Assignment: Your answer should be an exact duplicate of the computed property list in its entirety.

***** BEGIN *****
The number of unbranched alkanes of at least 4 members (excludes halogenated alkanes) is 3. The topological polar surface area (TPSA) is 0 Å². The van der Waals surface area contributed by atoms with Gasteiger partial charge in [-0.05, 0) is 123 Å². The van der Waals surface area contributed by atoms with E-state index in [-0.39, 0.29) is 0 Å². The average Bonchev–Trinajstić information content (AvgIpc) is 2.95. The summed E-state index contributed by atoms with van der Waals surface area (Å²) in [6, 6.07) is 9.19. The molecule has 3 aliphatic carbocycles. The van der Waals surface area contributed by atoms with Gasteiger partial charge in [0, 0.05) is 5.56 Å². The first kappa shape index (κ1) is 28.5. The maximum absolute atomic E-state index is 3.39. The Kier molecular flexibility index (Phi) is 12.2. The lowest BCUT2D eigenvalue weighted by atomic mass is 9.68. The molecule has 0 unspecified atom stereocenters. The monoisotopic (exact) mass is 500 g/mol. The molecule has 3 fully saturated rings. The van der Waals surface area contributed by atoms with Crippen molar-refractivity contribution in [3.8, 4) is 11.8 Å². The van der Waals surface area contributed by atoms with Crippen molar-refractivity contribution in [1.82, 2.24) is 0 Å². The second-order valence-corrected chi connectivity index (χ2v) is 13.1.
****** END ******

The number of unbranched alkanes of at least 4 members (excludes halogenated alkanes) is 3. The topological polar surface area (TPSA) is 0 Å². The van der Waals surface area contributed by atoms with Gasteiger partial charge in [-0.05, 0) is 123 Å². The van der Waals surface area contributed by atoms with E-state index in [-0.39, 0.29) is 0 Å². The average Bonchev–Trinajstić information content (AvgIpc) is 2.95. The summed E-state index contributed by atoms with van der Waals surface area (Å²) in [6, 6.07) is 9.19. The molecule has 3 aliphatic carbocycles. The van der Waals surface area contributed by atoms with Gasteiger partial charge in [0, 0.05) is 5.56 Å². The first kappa shape index (κ1) is 28.5. The maximum absolute atomic E-state index is 3.39. The Kier molecular flexibility index (Phi) is 12.2. The lowest BCUT2D eigenvalue weighted by atomic mass is 9.68. The molecule has 0 unspecified atom stereocenters. The monoisotopic (exact) mass is 500 g/mol. The molecule has 3 fully saturated rings. The van der Waals surface area contributed by atoms with Crippen molar-refractivity contribution in [3.8, 4) is 11.8 Å². The van der Waals surface area contributed by atoms with Crippen molar-refractivity contribution in [1.82, 2.24) is 0 Å². The second-order valence-corrected chi connectivity index (χ2v) is 13.1.